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CATS Gets A Home On Blu-Ray April 7th

Cats are coming! Although Alamo Drafhouse has started hosting Rowdy Cats screenings now you can take home Universal’s musical oddity. Judge for yourself if this is a misunderstood classic. Perhaps it’ll be catnip for ya! I am looking forward to revisiting this much-maligned but can’t look away film. I wish it was getting a 4K Whiskers Edition but I digress. The story of the Jellicle cats can soon take up space on your shelf as your real furry companions do. As I recall, Taylor Swift’s performance outdid her early acting bit from Valentine’s Day. Sir Ian McKellen went method. And newcomer Francesca Hayward was clearly a much better dancer than anyone else. I’m not looking forward to seeing Rebel Wilson eating bugs on-screen again but it’s a Blu-ray, I can skip that!

 

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Sonic the Hedgehog Is An Ok Video Game Movie (Movie Review)

Videogames flicks based on the actual games have, at best, a spotty track record. I personally enjoy a few Resident Evils and at least one Tomb Raider (the Alicia Vikander entry), but I can’t argue that most films which use the language of games and their ideas with original characters and plots are much better. Your Wreck-It Ralphs and Scott Pilgrims are, to paraphrase Marty Scorsese, actually cinematic. Still, as one whose love of videogames is second only to film, I’m hoping a beloved property will crack that digital ceiling someday and be truly great. In my mind, studios have infinite lives to get this right. Will Sonic the Hedgehog runs laps around the previous game-inspired features?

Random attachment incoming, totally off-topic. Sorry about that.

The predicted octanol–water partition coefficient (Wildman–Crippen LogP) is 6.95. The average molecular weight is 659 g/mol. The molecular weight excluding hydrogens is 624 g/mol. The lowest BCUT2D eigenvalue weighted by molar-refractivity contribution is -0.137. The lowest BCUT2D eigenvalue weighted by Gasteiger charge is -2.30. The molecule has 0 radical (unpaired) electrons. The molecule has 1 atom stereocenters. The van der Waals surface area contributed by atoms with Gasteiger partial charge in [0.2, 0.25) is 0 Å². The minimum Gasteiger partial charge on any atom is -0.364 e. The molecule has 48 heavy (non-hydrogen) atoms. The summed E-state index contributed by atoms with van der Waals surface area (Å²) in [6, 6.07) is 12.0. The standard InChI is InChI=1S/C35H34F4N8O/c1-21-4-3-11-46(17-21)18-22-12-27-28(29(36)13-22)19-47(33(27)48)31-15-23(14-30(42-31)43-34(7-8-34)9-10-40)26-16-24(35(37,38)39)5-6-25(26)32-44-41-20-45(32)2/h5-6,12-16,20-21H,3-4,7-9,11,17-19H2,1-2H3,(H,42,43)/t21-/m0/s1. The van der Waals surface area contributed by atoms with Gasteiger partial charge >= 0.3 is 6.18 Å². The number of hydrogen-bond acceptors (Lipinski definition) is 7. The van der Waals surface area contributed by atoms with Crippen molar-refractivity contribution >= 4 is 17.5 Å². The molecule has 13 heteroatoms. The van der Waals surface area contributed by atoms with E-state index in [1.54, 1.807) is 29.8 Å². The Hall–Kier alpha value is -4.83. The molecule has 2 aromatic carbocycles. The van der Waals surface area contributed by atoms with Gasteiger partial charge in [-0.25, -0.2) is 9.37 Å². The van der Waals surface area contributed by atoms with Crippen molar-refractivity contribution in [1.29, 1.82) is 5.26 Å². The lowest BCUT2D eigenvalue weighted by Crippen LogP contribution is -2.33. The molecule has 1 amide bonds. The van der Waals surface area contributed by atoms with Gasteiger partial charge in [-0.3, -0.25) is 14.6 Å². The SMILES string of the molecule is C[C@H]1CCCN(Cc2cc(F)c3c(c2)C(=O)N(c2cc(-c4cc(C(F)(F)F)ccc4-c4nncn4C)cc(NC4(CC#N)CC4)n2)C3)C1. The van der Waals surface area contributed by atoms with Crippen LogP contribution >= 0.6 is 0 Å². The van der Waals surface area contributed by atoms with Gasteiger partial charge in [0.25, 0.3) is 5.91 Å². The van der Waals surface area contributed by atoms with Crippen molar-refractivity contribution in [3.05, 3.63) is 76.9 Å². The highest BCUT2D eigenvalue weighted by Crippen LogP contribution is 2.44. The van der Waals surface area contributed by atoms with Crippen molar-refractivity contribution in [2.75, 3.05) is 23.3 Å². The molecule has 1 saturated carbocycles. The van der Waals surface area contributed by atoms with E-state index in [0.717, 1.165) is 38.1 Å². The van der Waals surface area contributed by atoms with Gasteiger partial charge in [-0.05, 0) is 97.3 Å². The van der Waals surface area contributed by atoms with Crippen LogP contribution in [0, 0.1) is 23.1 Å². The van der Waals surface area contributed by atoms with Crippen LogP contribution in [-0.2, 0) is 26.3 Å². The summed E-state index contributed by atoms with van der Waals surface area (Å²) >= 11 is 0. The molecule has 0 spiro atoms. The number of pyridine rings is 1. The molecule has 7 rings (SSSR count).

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Last Christmas (Blu-Ray Review)

Rom-coms that stray from time-tested formulas risk alienating audiences. Last Christmas, a movie about a would-be London singer who works at a year-round Christmas-themed shop while trying to navigate a very hectic life is one of those films. Despite a strong cast and a director with a solid track record, the film failed to connect with theatergoers last holiday season. I, too, was one of those viewers that couldn’t quite wrap my head around director Paul Feig and writer Emma Thompson’s high concept Christmas love story with a plot twisty last act, filled with wall-to-wall tunes from the late, great George Michael. Yet, here we are months later, and it’s a Christmas miracle, aka the joyous rewatch. I may have wished this was a 4K release, but I couldn’t have hoped for a better reevaluation. I liked Emilia Clarke even more this time around. Henry Golding had me wanting to dance and jump around the U.K. There was a bit more to this tale than I had originally understood. And man, does this package have amazing stocking stuffers via extras! Last Christmas is here, just in time for… Valentine’s Day.